Diabetes is a metabolic disease resulting from defects in insulin secretion, insulin action or both. Insulin is created in the pancreas and is responsible for the transportation of sugars from the blood into the body’s cells to be used as energy or to be stored. Without effective insulin the body cannot use the sugar which then builds up in the blood.
Type I Diabetes is characterised by the autoimmune destruction of the insulin producing cells of the pancreas which means the body does not produce any insulin.
Type II Diabetes is caused by insulin resistance with an insulin secretion defect. As a result the body starts ignoring the insulin in the body and becomes resistant to its actions. Eventually the pancreas is unable to produce enough insulin for the body. High blood sugar levels become harmful and could affect our eyes, kidneys, nerve and our heart.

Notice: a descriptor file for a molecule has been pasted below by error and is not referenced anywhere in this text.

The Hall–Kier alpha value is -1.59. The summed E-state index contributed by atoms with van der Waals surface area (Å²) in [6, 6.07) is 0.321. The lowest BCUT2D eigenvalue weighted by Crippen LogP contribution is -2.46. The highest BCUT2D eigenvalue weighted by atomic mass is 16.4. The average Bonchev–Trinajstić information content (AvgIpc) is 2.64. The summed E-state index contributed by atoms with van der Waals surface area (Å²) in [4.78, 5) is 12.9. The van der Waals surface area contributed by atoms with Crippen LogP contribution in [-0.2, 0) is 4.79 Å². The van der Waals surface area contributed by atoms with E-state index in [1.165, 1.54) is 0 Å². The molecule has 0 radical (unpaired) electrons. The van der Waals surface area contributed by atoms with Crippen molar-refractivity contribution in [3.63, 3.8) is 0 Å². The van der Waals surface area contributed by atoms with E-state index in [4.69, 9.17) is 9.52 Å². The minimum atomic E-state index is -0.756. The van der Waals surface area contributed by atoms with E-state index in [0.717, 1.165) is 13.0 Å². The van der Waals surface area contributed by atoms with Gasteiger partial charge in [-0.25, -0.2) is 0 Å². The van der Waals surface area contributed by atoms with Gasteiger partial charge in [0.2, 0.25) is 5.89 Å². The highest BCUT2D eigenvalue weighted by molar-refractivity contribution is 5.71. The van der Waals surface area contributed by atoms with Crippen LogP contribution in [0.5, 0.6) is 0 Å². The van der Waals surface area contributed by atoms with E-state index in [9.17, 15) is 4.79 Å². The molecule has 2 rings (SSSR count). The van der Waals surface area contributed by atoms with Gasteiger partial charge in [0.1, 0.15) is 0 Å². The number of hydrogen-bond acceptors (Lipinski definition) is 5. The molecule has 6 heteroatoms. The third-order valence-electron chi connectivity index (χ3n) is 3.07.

Approximately 90% to 95% of all diabetics are Type II Diabetic. More and more people are being diagnosed with type II Diabetes every day, however it is preventable and in some cases can be reversed.
Medication does not cure Diabetes. Medication is used to simply treat Diabetes, although without a change in diet and activity levels, it will be an ongoing problem that overtime can result in blindness, feet amputation, and ultimately, death.
Benefits of exercise
Exercise is effective in the glucose control because exercise has an insulin-like effect that enhances the uptake of glucose even in the presence of insulin deficiency. Additional benefits of exercise include improved blood pressure reductions, weight management, increased fitness and improved well being.
The basic principles of aerobic exercise include accumulating between 20 to 60 minutes of exercise at least 3 to 4 times a week. The intensity should be moderate and includes activities such as brisk walking, swimming and dancing.
Strength training is recommended to be done at least 2 times per week.